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Brian Stimson of The Skanner News
Published: 19 May 2011

When it comes to budget decision making, there's an old saying: The squeaky wheel gets the grease.

And last week, when Multnomah County Commissioner Loretta Smith held a meeting directed at African American males from the ages of 12 to 25, there were a lot of squeaky wheels.

The meeting hall was packed. Drawing in many more – and older -- men than intended.

"They felt they had something to say," she told The Skanner News.

And say they did. For more than two and a half hours both attendees and scheduled experts talked about many of the long-standing issues plaguing the Black community and what was needed of government, individuals, schools and the community to help solve the diverse range of problems.

Many of the men were students, expressing their frustrations with a school system that didn't challenge them enough; students who were unaware of the health services provided free of charge; difficulty in finding mentors; frustration with classmates who didn't anticipate their future, difficulty of landing a summer job, etc.

For many expert panelists, there was no one or simple solution.

Dr. Harold Briggs, Portland State University: "We don't have skills for success embedded in education systems or spheres in life we frequent."

Dr. Daymond Glenn, George Fox University: "Everyone's looking for a simplistic answer. If we just do this, our problems will be solved, if we just do that, our problems will be solved. Let me tell you something, the problems plaguing our community are complex. It's going to take a lot of different answers to solve our problems."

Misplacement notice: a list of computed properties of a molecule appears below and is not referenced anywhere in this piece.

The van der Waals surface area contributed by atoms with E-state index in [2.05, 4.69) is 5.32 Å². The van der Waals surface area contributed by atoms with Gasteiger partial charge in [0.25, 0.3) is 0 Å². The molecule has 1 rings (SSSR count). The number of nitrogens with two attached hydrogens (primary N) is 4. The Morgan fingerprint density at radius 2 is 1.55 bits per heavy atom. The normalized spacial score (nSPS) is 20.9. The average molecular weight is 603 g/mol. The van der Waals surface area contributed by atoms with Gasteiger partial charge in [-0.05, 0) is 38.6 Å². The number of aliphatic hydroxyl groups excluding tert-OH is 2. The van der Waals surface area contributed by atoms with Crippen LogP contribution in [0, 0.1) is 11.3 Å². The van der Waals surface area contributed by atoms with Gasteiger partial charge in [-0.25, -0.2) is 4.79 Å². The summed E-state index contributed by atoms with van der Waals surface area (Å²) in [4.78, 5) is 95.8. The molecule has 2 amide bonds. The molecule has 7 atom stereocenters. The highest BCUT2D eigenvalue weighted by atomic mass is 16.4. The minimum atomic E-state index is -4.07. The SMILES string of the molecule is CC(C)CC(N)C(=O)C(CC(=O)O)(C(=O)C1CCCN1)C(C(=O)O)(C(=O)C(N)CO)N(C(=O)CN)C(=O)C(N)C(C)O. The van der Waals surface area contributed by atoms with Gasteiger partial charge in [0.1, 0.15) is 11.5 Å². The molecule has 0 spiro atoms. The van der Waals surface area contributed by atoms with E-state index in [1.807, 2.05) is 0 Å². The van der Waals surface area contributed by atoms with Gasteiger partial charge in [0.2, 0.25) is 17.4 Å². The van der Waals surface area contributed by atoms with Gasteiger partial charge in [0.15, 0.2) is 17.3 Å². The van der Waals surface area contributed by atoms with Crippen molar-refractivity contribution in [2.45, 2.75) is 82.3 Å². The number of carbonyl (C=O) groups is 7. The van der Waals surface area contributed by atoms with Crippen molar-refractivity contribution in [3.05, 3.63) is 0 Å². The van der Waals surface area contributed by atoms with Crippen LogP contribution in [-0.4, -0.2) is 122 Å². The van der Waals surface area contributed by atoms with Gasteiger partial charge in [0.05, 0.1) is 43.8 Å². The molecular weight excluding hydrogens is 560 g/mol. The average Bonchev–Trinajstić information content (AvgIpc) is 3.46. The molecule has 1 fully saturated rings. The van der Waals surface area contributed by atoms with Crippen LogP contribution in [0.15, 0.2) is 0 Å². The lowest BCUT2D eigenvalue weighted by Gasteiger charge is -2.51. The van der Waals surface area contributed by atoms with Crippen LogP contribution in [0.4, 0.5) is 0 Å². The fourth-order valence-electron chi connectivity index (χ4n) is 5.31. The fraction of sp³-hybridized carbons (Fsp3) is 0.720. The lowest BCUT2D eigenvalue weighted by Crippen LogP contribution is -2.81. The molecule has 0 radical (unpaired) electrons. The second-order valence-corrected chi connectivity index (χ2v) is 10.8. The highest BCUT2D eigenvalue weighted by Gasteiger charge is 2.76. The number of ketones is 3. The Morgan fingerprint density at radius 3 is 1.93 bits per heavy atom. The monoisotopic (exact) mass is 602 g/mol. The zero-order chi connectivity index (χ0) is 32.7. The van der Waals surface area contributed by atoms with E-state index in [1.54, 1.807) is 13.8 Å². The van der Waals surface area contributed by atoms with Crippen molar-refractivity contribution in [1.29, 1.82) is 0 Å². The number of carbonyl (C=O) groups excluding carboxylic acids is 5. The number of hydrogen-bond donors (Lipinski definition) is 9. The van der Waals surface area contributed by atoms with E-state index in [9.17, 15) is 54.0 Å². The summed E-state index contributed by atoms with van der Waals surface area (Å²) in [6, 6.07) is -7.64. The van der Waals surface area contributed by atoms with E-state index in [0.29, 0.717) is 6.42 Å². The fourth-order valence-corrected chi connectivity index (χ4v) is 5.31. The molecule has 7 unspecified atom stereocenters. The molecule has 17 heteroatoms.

Aldis Hodge, actor on "Leverage": "You have to be willing to sacrifice, look at yourself. This is who I am. This is who I want to be. Learn from your mistakes to be better than that."

Smith hopes the meeting let the county's Black men know that there are public forums for them to voice their concerns and frustrations.

"This was a group who got the opportunity to speak about the issues that impact their lives," she said.

Aside from the weekly county council meetings, Smith said she also wants to schedule further public meetings for underrepresented communities. While there is definitely a demand from Multnomah County's Black men, Smith knows there's a need to hear from others, such as the county's Latino community.

With budget discussions for the next funding cycle coming up in the next several weeks (for a full schedule, visit www.web.multco.us and click on the budget hearing schedule link), Smith says the input she receives from various groups is valuable in arguing for the continued funding for important programs.

"When we are talking about cutting, say, programs that deal with seniors, like Project Independence, all the senior advocates come out in mass to say we can't afford to cut our programs, we need to protect our seniors, keep them in their homes, in our neighborhoods, keep our neighborhoods healthy and strong," she said. Now when we're talking about youth or underrepresented minorities in the county having health crises, educational crises, juvenile justice crises, we never hear from those folks. One of my first attempts to give that group a voice and to let them know they have a voice they can use. It's not always me calling on them. They're welcome to come in the door anytime and to organize themselves and to let us know what we're doing right or that we need to improve upon."

All departments are having to deal with a two percent across the board budget cut.

The next public budget hearing is being held from 6 to 8 p.m. on May 31 at Immigrant and Refugee Community Organization, 10301 NE Glisan St.


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